Parallel and Distributed Processing Symposium, International (2012)
Shanghai, China China
May 21, 2012 to May 25, 2012
Traditional radio telescopes use large steel dishes to observe radio sources. The largest radio telescope in the world, LOFAR, uses tens of thousands of fixed, omni-directional antennas instead, a novel design that promises ground-breaking research in astronomy. Where traditional tele-scopes use custom-built hardware, LOFAR uses software to do signal processing in real time. This leads to an instrument that is inherently more flexible. However, the enormous data rates and processing requirements (tens to hundreds of teraflops) make this extremely challenging. The next-generation telescope, the SKA, will require exa flops. Unlike traditional instruments, LOFAR and SKA can observe in hundreds of directions simultaneously, using beam forming. This is useful, for example, to search the sky for pulsars (i.e. rapidly rotating highly magnetized neutron stars). Beam forming is an important technique in signal processing: it is also used in WIFI and 4G cellular networks, radar systems, and health-care microwave imaging instruments. We propose the use of many-core architectures, such as 48-core CPU systems and Graphics Processing Units (GPUs), to accelerate beam forming. We use two different frameworks for GPUs, CUDA and Open CL, and present results for hardware from different vendors (i.e. AMD and NVIDIA). Additionally, we implement the LOFAR beam former on multi-core CPUs, using Open MP with SSE vector instructions. We use auto-tuning to support different architectures and implementation frameworks, achieving both platform and performance portability. Finally, we compare our results with the production implementation, written in assembly and running on an IBM Blue Gene/P supercomputer. We compare both computational and power efficiency, since power usage is one of the fundamental challenges modern radio telescopes face. Compared to the production implementation, our auto-tuned beam former is 45 -- 50 times faster on GPUs, and 2 -- 8 times more power efficient. Our experimental results lead to the conclusion that GPUs are an attractive solution to accelerate beam forming.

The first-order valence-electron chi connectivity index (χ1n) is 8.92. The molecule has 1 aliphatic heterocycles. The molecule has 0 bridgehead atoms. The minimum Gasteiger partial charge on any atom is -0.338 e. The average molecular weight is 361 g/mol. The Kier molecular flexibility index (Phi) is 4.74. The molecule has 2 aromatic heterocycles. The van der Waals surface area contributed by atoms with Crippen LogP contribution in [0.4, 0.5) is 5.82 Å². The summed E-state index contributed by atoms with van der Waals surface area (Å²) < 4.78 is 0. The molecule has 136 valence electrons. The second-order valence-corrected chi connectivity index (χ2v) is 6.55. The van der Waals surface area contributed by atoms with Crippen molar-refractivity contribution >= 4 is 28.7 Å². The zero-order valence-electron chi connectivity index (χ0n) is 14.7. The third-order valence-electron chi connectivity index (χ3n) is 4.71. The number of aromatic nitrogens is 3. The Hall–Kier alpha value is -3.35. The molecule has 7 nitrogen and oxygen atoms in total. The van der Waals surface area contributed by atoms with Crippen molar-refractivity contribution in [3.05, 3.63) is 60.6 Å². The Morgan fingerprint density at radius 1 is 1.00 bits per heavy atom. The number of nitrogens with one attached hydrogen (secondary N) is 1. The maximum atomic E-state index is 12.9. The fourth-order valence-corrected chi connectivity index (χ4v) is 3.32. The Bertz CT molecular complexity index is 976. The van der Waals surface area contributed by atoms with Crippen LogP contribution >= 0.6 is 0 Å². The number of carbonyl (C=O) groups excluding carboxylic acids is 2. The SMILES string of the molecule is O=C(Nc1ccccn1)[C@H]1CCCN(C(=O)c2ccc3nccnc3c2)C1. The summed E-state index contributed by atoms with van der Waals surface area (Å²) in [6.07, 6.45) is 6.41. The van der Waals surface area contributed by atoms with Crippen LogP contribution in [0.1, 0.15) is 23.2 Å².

Telescopes, Graphics processing unit, Radio astronomy, Algorithm design and analysis, Instruction sets, Hardware, auto tuning, Radio astronomy, many-core architectures, beam forming
Jan David Mol, Ana Lucia Varbanescu, Alessio Sclocco, Rob V. van Nieuwpoort, "Radio Astronomy Beam Forming on Many-Core Architectures", Parallel and Distributed Processing Symposium, International, vol. 00, no. , pp. 1105-1116, 2012, doi:10.1109/IPDPS.2012.102